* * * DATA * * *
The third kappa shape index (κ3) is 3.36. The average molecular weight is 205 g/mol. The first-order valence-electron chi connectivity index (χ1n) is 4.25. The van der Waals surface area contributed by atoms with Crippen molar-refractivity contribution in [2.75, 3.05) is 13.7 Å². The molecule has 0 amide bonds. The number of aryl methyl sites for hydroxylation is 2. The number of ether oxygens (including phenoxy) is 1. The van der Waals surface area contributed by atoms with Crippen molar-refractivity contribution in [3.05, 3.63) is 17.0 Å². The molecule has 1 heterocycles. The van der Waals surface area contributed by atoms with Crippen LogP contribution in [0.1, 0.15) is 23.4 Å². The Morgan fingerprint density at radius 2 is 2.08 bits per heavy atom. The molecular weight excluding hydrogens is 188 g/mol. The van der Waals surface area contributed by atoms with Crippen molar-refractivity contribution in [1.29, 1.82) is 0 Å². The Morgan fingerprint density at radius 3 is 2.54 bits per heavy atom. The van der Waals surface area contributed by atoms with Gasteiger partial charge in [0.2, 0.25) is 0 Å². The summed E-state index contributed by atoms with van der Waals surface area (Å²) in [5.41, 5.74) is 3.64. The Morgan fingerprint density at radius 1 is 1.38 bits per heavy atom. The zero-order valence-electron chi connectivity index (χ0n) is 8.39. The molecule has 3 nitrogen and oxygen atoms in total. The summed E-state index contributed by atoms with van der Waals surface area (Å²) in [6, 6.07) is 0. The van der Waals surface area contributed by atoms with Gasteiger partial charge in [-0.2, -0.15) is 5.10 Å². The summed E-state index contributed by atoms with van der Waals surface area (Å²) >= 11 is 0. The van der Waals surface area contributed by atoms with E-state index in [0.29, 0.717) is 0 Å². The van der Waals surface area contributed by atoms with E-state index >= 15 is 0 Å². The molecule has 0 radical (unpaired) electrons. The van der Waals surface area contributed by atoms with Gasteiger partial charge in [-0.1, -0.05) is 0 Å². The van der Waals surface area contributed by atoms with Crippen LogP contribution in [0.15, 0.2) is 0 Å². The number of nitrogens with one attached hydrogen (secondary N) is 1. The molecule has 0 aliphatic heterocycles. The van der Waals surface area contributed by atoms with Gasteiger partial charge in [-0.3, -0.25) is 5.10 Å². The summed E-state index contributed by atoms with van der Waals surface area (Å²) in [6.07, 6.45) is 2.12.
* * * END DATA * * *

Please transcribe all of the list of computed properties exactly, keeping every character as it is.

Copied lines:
The third kappa shape index (κ3) is 3.36. The average molecular weight is 205 g/mol. The first-order valence-electron chi connectivity index (χ1n) is 4.25. The van der Waals surface area contributed by atoms with Crippen molar-refractivity contribution in [2.75, 3.05) is 13.7 Å². The molecule has 0 amide bonds. The number of aryl methyl sites for hydroxylation is 2. The number of ether oxygens (including phenoxy) is 1. The van der Waals surface area contributed by atoms with Crippen molar-refractivity contribution in [3.05, 3.63) is 17.0 Å². The molecule has 1 heterocycles. The van der Waals surface area contributed by atoms with Crippen LogP contribution in [0.1, 0.15) is 23.4 Å². The Morgan fingerprint density at radius 2 is 2.08 bits per heavy atom. The molecular weight excluding hydrogens is 188 g/mol. The van der Waals surface area contributed by atoms with Crippen molar-refractivity contribution in [1.29, 1.82) is 0 Å². The Morgan fingerprint density at radius 3 is 2.54 bits per heavy atom. The van der Waals surface area contributed by atoms with Gasteiger partial charge in [0.2, 0.25) is 0 Å². The summed E-state index contributed by atoms with van der Waals surface area (Å²) in [5.41, 5.74) is 3.64. The Morgan fingerprint density at radius 1 is 1.38 bits per heavy atom. The zero-order valence-electron chi connectivity index (χ0n) is 8.39. The molecule has 3 nitrogen and oxygen atoms in total. The summed E-state index contributed by atoms with van der Waals surface area (Å²) in [6, 6.07) is 0. The van der Waals surface area contributed by atoms with Gasteiger partial charge in [-0.2, -0.15) is 5.10 Å². The summed E-state index contributed by atoms with van der Waals surface area (Å²) >= 11 is 0. The van der Waals surface area contributed by atoms with E-state index in [0.29, 0.717) is 0 Å². The van der Waals surface area contributed by atoms with E-state index >= 15 is 0 Å². The molecule has 0 radical (unpaired) electrons. The van der Waals surface area contributed by atoms with Gasteiger partial charge in [-0.1, -0.05) is 0 Å². The van der Waals surface area contributed by atoms with Crippen LogP contribution in [0.15, 0.2) is 0 Å². The number of nitrogens with one attached hydrogen (secondary N) is 1. The molecule has 0 aliphatic heterocycles. The van der Waals surface area contributed by atoms with Gasteiger partial charge in [-0.3, -0.25) is 5.10 Å². The summed E-state index contributed by atoms with van der Waals surface area (Å²) in [6.07, 6.45) is 2.12.